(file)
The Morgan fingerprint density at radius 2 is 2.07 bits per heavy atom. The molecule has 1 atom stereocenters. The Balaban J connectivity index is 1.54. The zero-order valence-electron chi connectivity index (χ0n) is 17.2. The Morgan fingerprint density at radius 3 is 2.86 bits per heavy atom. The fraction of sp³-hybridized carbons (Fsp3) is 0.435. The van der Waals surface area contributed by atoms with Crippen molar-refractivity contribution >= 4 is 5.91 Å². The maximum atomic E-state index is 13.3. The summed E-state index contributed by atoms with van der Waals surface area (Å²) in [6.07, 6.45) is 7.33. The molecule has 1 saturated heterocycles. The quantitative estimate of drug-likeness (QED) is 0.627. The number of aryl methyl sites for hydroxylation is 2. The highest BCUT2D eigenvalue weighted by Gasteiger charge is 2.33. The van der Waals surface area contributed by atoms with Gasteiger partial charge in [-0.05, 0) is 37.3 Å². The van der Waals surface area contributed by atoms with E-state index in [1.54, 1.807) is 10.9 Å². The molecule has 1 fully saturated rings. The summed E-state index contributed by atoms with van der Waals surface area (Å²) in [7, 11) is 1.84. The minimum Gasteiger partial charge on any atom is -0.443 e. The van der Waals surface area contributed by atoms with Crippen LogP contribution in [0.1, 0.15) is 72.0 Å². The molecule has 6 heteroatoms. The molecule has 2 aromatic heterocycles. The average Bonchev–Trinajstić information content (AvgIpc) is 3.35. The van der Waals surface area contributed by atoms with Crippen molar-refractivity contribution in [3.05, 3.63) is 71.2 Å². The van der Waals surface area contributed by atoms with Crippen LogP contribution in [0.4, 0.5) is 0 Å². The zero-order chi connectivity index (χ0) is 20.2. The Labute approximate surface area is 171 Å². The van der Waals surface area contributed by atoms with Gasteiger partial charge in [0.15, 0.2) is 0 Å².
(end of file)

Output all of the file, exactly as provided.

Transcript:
The Morgan fingerprint density at radius 2 is 2.07 bits per heavy atom. The molecule has 1 atom stereocenters. The Balaban J connectivity index is 1.54. The zero-order valence-electron chi connectivity index (χ0n) is 17.2. The Morgan fingerprint density at radius 3 is 2.86 bits per heavy atom. The fraction of sp³-hybridized carbons (Fsp3) is 0.435. The van der Waals surface area contributed by atoms with Crippen molar-refractivity contribution >= 4 is 5.91 Å². The maximum atomic E-state index is 13.3. The summed E-state index contributed by atoms with van der Waals surface area (Å²) in [6.07, 6.45) is 7.33. The molecule has 1 saturated heterocycles. The quantitative estimate of drug-likeness (QED) is 0.627. The number of aryl methyl sites for hydroxylation is 2. The highest BCUT2D eigenvalue weighted by Gasteiger charge is 2.33. The van der Waals surface area contributed by atoms with Gasteiger partial charge in [-0.05, 0) is 37.3 Å². The van der Waals surface area contributed by atoms with E-state index in [1.54, 1.807) is 10.9 Å². The molecule has 1 fully saturated rings. The summed E-state index contributed by atoms with van der Waals surface area (Å²) in [7, 11) is 1.84. The minimum Gasteiger partial charge on any atom is -0.443 e. The van der Waals surface area contributed by atoms with Crippen LogP contribution in [0.1, 0.15) is 72.0 Å². The molecule has 6 heteroatoms. The molecule has 2 aromatic heterocycles. The average Bonchev–Trinajstić information content (AvgIpc) is 3.35. The van der Waals surface area contributed by atoms with Crippen molar-refractivity contribution in [3.05, 3.63) is 71.2 Å². The van der Waals surface area contributed by atoms with Crippen LogP contribution in [0.4, 0.5) is 0 Å². The zero-order chi connectivity index (χ0) is 20.2. The Labute approximate surface area is 171 Å². The van der Waals surface area contributed by atoms with Gasteiger partial charge in [0.15, 0.2) is 0 Å².